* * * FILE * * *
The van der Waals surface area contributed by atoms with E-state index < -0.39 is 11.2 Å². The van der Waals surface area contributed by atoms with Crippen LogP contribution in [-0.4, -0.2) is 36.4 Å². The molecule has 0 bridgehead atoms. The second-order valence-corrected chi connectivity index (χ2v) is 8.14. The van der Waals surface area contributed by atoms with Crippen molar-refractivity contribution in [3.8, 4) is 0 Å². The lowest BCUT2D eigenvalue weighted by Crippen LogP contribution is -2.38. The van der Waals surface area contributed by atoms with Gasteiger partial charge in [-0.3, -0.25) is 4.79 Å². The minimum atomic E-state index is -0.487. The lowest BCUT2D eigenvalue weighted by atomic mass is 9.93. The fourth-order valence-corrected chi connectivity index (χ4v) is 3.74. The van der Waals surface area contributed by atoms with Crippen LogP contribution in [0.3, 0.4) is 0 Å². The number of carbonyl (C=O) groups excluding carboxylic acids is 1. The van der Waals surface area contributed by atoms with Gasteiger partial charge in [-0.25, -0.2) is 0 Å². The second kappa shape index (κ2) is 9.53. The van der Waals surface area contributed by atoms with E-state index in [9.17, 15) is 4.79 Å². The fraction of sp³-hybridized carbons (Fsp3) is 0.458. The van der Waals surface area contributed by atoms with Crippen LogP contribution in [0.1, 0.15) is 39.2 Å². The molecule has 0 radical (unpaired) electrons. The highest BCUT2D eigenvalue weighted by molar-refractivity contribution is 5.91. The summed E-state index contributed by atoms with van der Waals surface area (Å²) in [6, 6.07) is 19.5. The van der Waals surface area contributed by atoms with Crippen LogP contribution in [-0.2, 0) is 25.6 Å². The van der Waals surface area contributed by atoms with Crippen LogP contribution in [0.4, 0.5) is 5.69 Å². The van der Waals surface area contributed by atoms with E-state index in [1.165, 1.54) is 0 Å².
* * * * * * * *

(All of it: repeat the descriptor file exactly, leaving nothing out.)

The van der Waals surface area contributed by atoms with E-state index < -0.39 is 11.2 Å². The van der Waals surface area contributed by atoms with Crippen LogP contribution in [-0.4, -0.2) is 36.4 Å². The molecule has 0 bridgehead atoms. The second-order valence-corrected chi connectivity index (χ2v) is 8.14. The van der Waals surface area contributed by atoms with Crippen molar-refractivity contribution in [3.8, 4) is 0 Å². The lowest BCUT2D eigenvalue weighted by Crippen LogP contribution is -2.38. The van der Waals surface area contributed by atoms with Gasteiger partial charge in [-0.3, -0.25) is 4.79 Å². The minimum atomic E-state index is -0.487. The lowest BCUT2D eigenvalue weighted by atomic mass is 9.93. The fourth-order valence-corrected chi connectivity index (χ4v) is 3.74. The van der Waals surface area contributed by atoms with Crippen LogP contribution in [0.3, 0.4) is 0 Å². The number of carbonyl (C=O) groups excluding carboxylic acids is 1. The van der Waals surface area contributed by atoms with Gasteiger partial charge in [-0.25, -0.2) is 0 Å². The second kappa shape index (κ2) is 9.53. The van der Waals surface area contributed by atoms with E-state index in [9.17, 15) is 4.79 Å². The fraction of sp³-hybridized carbons (Fsp3) is 0.458. The van der Waals surface area contributed by atoms with Crippen LogP contribution in [0.1, 0.15) is 39.2 Å². The molecule has 0 radical (unpaired) electrons. The highest BCUT2D eigenvalue weighted by molar-refractivity contribution is 5.91. The summed E-state index contributed by atoms with van der Waals surface area (Å²) in [6, 6.07) is 19.5. The van der Waals surface area contributed by atoms with Crippen LogP contribution in [-0.2, 0) is 25.6 Å². The van der Waals surface area contributed by atoms with Crippen LogP contribution in [0.4, 0.5) is 5.69 Å². The van der Waals surface area contributed by atoms with E-state index in [1.165, 1.54) is 0 Å².